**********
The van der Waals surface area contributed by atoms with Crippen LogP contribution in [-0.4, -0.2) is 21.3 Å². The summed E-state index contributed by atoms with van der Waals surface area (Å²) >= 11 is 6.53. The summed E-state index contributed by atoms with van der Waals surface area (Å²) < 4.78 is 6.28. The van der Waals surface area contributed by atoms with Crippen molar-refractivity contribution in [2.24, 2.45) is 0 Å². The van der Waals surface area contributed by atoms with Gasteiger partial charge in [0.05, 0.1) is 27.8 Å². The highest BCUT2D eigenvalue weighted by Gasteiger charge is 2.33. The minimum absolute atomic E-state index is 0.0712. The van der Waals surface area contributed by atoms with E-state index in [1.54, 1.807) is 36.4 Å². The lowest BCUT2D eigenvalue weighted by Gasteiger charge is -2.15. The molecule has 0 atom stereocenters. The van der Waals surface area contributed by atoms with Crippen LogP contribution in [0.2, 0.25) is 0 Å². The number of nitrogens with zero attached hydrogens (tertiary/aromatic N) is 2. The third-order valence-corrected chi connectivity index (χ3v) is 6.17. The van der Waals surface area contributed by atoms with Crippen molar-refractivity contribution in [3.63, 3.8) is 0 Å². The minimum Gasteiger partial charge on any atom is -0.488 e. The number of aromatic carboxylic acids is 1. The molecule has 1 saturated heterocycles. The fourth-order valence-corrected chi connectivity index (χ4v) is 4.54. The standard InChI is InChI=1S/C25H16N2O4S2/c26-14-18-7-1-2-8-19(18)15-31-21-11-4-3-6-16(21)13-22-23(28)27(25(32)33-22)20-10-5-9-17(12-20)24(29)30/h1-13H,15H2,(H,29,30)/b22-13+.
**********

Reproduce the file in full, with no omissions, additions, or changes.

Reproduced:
The van der Waals surface area contributed by atoms with Crippen LogP contribution in [-0.4, -0.2) is 21.3 Å². The summed E-state index contributed by atoms with van der Waals surface area (Å²) >= 11 is 6.53. The summed E-state index contributed by atoms with van der Waals surface area (Å²) < 4.78 is 6.28. The van der Waals surface area contributed by atoms with Crippen molar-refractivity contribution in [2.24, 2.45) is 0 Å². The van der Waals surface area contributed by atoms with Gasteiger partial charge in [0.05, 0.1) is 27.8 Å². The highest BCUT2D eigenvalue weighted by Gasteiger charge is 2.33. The minimum absolute atomic E-state index is 0.0712. The van der Waals surface area contributed by atoms with E-state index in [1.54, 1.807) is 36.4 Å². The lowest BCUT2D eigenvalue weighted by Gasteiger charge is -2.15. The molecule has 0 atom stereocenters. The van der Waals surface area contributed by atoms with Crippen LogP contribution in [0.2, 0.25) is 0 Å². The number of nitrogens with zero attached hydrogens (tertiary/aromatic N) is 2. The third-order valence-corrected chi connectivity index (χ3v) is 6.17. The van der Waals surface area contributed by atoms with Crippen molar-refractivity contribution in [3.63, 3.8) is 0 Å². The minimum Gasteiger partial charge on any atom is -0.488 e. The number of aromatic carboxylic acids is 1. The molecule has 1 saturated heterocycles. The fourth-order valence-corrected chi connectivity index (χ4v) is 4.54. The standard InChI is InChI=1S/C25H16N2O4S2/c26-14-18-7-1-2-8-19(18)15-31-21-11-4-3-6-16(21)13-22-23(28)27(25(32)33-22)20-10-5-9-17(12-20)24(29)30/h1-13H,15H2,(H,29,30)/b22-13+.